Socioeconomic inequality in Indonesian children’s cognitive function: From a decomposition analysis to a marginal structural model

Class at Sentarum elementary school

Measuring social inequalities in health is common, however, research examining inequalities in child cognitive function is more limited. Amelia Maika‘s research investigated household expenditure inequality in children’s cognitive function in Indonesia in 2000 and 2007, the contributors to inequality in both time periods, and changes in the contributors to cognitive function inequalities between the periods.

Data from the 2000 and 2007 round of the Indonesian Family Life Survey (IFLS) were used. Study participants were children aged 7-14 years (n=6179 and n=6680 in 2000 and 2007, respectively). The relative concentration index (RCI) was used to measure the magnitude of inequality. Contribution of various contributors to inequality was estimated by decomposing the concentration index in 2000 and 2007. Oaxaca-type decomposition was used to estimate changes in contributors to inequality between 2000 and 2007. 

Expenditure inequality decreased by 45% from an RCI=0.29 (95% CI 0.22 to 0.36) in 2000 to 0.16 (95% CI 0.13 to 0.20) in 2007 but the burden of poorer cognitive function was higher among the disadvantaged in both years.

The largest contributors to inequality in child cognitive function were inequalities in per capita expenditure, use of improved sanitation and maternal high school attendance.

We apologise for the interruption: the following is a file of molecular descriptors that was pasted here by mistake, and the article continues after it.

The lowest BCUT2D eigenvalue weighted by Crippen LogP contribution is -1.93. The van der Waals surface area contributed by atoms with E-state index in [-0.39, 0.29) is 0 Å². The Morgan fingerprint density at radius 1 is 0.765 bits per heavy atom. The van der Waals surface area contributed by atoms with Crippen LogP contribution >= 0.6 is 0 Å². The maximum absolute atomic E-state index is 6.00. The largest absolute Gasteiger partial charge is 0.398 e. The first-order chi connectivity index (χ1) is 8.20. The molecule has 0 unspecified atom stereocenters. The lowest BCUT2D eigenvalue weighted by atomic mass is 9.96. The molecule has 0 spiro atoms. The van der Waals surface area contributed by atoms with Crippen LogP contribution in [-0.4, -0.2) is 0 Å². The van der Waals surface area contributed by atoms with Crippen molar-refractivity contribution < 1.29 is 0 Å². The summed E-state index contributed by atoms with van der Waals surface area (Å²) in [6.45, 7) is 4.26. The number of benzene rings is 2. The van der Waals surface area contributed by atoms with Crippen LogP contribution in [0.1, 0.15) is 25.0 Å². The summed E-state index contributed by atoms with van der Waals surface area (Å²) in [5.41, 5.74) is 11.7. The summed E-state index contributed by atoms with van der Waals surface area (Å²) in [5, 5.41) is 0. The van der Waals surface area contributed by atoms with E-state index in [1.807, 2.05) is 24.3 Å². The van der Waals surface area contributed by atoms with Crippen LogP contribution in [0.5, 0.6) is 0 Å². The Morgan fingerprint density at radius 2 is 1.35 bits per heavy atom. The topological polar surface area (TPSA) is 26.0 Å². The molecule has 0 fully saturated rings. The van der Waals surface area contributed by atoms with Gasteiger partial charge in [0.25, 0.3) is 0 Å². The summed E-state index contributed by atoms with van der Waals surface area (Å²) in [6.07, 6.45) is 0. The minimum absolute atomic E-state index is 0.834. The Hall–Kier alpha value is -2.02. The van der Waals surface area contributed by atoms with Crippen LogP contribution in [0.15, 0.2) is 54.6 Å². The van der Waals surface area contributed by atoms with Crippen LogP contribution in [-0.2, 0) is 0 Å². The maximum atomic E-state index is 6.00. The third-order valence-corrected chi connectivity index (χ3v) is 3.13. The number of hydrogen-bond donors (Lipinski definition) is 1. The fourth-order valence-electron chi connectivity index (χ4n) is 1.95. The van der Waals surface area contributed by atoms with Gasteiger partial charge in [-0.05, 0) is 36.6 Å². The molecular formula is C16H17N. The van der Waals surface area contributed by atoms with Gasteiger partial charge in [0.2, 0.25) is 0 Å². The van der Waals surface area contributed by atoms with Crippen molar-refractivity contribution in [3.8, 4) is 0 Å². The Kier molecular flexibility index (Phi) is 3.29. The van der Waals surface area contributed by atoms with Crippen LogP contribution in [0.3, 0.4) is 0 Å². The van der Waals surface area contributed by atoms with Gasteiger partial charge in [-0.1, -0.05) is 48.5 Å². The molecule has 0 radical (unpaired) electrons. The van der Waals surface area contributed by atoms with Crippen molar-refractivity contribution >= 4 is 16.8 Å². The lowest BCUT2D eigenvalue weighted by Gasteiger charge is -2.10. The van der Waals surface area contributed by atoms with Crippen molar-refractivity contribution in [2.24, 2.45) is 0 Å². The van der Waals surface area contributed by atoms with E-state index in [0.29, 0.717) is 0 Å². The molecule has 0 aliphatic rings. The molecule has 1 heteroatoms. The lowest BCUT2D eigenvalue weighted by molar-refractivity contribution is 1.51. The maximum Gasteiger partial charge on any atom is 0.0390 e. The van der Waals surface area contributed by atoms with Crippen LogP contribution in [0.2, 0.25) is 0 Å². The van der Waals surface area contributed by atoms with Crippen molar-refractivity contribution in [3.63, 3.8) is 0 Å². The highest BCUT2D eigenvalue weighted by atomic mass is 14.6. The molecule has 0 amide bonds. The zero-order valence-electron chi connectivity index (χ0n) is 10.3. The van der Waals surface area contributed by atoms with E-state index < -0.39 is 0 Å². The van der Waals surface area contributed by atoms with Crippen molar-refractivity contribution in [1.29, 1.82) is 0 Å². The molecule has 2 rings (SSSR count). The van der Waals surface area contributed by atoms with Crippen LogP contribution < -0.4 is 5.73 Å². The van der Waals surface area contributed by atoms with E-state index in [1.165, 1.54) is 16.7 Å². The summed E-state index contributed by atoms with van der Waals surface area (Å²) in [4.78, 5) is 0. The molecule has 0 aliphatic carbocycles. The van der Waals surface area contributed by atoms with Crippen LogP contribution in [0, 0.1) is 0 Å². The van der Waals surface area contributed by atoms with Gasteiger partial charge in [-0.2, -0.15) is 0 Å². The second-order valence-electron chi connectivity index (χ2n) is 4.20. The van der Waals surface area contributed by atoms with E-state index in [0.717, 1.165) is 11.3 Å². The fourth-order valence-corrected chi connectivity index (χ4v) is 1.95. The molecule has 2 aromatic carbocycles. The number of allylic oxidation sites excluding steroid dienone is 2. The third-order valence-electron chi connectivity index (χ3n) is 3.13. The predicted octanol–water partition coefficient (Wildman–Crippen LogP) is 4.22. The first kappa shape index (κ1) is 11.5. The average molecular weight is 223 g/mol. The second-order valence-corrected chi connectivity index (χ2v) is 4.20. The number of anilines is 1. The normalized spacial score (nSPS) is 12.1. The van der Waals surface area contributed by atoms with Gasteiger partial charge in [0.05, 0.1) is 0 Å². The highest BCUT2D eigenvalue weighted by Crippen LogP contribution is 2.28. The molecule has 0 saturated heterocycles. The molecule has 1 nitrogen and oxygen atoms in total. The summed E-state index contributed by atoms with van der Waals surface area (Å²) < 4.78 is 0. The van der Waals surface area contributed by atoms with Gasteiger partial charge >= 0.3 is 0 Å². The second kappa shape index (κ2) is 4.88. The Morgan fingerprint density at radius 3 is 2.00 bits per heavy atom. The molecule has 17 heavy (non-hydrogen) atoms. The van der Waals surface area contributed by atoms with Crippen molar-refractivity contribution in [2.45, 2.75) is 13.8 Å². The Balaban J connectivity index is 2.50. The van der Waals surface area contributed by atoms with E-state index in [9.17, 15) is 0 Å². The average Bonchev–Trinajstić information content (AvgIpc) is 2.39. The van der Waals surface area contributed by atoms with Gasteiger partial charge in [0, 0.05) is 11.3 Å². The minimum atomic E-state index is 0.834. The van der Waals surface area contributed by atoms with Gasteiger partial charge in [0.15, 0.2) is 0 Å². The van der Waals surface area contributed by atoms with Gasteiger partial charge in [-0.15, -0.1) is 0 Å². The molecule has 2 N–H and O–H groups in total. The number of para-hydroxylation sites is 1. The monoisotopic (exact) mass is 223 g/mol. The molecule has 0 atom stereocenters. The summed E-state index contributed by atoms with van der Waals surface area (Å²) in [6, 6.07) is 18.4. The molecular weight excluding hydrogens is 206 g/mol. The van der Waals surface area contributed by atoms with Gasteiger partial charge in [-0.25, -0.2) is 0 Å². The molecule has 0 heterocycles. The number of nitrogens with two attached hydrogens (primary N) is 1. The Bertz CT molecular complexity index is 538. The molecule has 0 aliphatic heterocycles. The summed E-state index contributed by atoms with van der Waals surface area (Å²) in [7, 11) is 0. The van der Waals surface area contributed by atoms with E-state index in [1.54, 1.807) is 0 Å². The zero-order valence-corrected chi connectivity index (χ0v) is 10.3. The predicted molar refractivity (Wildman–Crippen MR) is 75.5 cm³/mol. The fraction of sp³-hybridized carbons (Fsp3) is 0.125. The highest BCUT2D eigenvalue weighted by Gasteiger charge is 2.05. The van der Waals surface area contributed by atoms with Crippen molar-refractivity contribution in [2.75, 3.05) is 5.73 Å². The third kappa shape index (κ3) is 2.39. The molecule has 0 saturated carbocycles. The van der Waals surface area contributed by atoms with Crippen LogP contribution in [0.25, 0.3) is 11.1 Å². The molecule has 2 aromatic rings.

Changes in maternal high school participation (27%), use of improved sanitation (25%) and per capita expenditures (18%) were largely responsible for the decreasing inequality in children’s cognitive function between 2000 and 2007.

Government policy to increase basic education coverage for women along with economic growth may have influenced gains in children’s cognitive function and reductions in inequalities in Indonesia.

Her current work includes the analysis ofthe causal effect of per capita expenditure on children’s cognitive outcome using the marginal structural model.

*Amelia Maika, a research scholar at Faculty of Health Sciences, School of Population Health, Discipline of Public Health – The University of Adelaide, is presenting her research findings at the GoLive Indonesia discussion series on 11 September 2013. For more information about our program please visit:


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Filed under Education, Indonesia, Methodology, PPIA academic discussion

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